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Three questions for Dallas Morning News re: slanted coverage of traditional wedding venue

Three questions for Dallas Morning News re: slanted coverage of traditional wedding venue

It’s a tough time for the Dallas Morning News. Earlier this month, the Texas newspaper laid off 43 people in its newsroom and other parts of the company, citing declines in revenue. (Strangely, the same paper posted ads later in the month seeking to hire a city hall reporter and an aviation reporter.)

Here at GetReligion, we frequently lament the demise of what was — once upon a time — one of the nation’s premier news organizations for covering religion, with a handful of full-time Godbeat pros and a weekly stand-alone faith section.

I remain a paid subscriber, even though the Dallas Morning News’ skimpy and often uninformed (read: no religion beat specialist) coverage of the Dallas-Fort Worth area’s massive faith community repeatedly frustrates me.

The paper’s publisher recently acknowledged the problem:

We've heard from many readers that the role of religion in society deserves more coverage. So we're also launching a new initiative called Faith Forum, articles focusing on how faith informs major decisions in people's lives. A panel of North Texas faith leaders has agreed to advise on topics and contribute articles. The essays will not appear on any particular schedule, but as news warrants.

At the same time, the reference to “essays” gives the impression that the Dallas Morning News thinks it can cover religion with reader-submitted opinion pieces as opposed to news stories produced by actual journalists.

After that long introduction, let me get to the point of this post: Wednesday’s Metro & Business cover (yes, they’re one section after the recent belt-tightening) featured a story with this print headline:

Venue turns away gay couple, cites God’s design for marriage

That sounds like a religion story, right?

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With The New Yorker, you can have your cake and gain insight into flowers and same-sex weddings, too

With The New Yorker, you can have your cake and gain insight into flowers and same-sex weddings, too

If you've followed the religious liberty headlines of recent years, you're familiar with Jack Phillips of Masterpiece Cakeshop in Lakewood, Colo., and Barronelle Stutzman of Arlene’s Flowers, in Richland, Wash.

The New Yorker has a piece out this week that references both.

Now, if you're a regular GetReligion reader, you may wonder: Is The New Yorker even news? After all, our journalism-focused website avoids critiquing advocacy reporting and opinion pieces. The answer is that sometimes The New Yorker is news, and other times it isn't.

In this case, it is.

And it's good news. I'm not talking about the subject matter, mind you. I'm referring to the fairness and quality of the journalism.

In a Twitter post, LGBT Map described The New Yorker story as a "helpful overview of the high stakes in this case" (meaning, the Masterpiece Cakeshop case). And the president of Come Reason Ministries characterized it as "a fairly well balanced summary of the legal questions surrounding cake bakers & gay weddings." I agree with both of those tweets.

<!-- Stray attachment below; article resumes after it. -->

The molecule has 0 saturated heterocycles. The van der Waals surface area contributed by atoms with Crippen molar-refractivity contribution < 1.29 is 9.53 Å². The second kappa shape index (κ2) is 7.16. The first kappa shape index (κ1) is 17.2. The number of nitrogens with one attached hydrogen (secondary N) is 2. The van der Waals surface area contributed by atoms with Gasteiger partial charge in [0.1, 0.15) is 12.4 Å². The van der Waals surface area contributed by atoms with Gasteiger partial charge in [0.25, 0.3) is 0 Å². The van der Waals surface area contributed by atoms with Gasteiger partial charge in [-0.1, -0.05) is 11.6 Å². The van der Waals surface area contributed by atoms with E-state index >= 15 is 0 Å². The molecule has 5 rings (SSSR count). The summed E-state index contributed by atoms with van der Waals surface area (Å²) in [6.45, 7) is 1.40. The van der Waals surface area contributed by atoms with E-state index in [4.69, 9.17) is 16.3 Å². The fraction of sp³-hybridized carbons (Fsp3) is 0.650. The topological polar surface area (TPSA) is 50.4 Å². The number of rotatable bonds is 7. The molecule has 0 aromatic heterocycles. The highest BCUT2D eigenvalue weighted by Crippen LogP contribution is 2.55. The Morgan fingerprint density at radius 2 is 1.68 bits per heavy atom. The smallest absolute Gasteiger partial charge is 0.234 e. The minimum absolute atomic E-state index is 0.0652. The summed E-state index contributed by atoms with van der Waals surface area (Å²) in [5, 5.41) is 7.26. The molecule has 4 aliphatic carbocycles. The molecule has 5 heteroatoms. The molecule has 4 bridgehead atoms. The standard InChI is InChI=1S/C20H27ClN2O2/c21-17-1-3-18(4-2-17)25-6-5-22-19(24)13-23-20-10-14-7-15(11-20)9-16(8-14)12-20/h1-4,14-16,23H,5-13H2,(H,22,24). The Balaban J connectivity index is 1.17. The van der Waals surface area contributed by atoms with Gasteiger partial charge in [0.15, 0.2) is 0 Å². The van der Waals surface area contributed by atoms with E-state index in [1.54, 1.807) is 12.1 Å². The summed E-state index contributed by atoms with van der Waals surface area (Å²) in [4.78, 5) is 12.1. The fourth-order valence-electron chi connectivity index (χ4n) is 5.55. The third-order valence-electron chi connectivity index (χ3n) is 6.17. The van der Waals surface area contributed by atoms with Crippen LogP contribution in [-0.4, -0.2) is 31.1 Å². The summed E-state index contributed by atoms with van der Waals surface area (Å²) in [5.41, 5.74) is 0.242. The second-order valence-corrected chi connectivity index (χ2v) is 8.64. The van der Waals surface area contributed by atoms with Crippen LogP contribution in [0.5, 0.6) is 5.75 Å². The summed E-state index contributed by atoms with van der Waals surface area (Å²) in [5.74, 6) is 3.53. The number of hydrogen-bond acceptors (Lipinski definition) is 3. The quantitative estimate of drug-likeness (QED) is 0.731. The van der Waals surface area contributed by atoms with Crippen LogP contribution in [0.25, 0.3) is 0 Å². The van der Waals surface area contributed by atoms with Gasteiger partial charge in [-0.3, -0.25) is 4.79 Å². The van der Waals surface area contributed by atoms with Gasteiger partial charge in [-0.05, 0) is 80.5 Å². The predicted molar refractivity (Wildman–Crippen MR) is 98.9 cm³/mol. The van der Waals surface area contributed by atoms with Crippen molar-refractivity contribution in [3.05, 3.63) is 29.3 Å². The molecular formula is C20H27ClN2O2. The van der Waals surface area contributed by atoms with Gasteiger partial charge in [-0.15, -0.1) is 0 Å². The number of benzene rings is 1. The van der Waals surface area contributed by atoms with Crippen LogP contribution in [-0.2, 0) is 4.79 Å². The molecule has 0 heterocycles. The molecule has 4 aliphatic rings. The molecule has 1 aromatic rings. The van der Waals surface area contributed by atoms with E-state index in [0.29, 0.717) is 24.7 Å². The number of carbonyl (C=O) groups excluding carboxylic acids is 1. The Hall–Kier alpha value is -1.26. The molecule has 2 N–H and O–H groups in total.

I'll highlight three things that struck me about this story, which contemplates whether the U.S. Supreme Court might take up the case of either Phillips or Stutzman:

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Just in time for new year, one state debates ending government-sanctioned marriage

Just in time for new year, one state debates ending government-sanctioned marriage

Way back in 2004 — during Season 6 of the Emmy Award-winning television drama "The West Wing" — a congressman raised the idea of banning marriage. All marriage.

With two-thirds of Americans then opposed to same-sex nuptials, a gay Democrat identified as "Rep. Benoit" proposed getting the government out of the marriage business.

"If the government can't make it available to everyone, I want us out of the business entirely," Benoit said to Josh Lyman, chief political adviser in the fictional Josiah Bartlet administration. "Leave it to churches and synagogues, and, of course, casinos and department stores."

Lyman chuckled and brushed off the suggestion.

Fast-forward more than a decade: A majority of Americans support same-sex marriage. The U.S. Supreme Court has legalized it. And amid ongoing battles pitting gay rights vs. religious liberty, some real-life lawmakers wonder if the answer might be removing the government from the process.

The Associated Press reports on a Missouri legislator's proposal to do just that:

JEFFERSON CITY, Mo. (AP) — A Missouri Republican saw last year's debate over a proposed constitutional amendment that would have protected businesses that deny services to same-sex couples bring lawmakers to tears and grind legislative work to a halt. His solution: Take state government out of marriage completely, for both gay and heterosexual couples.
"You can stop spending so much emotional energy on the issue, and we can move on to other things," state Rep. T.J. Berry said, adding, "I'm treating everybody the exact same way and leaving space for people to believe what they believe outside of government."
His bill, filed ahead of the 2017 legislative session, would make Missouri the first state to recognize only domestic unions for both heterosexual and same-sex couples, treating legal partnerships equally and leaving marriages to be done by pastors and other religious leaders.

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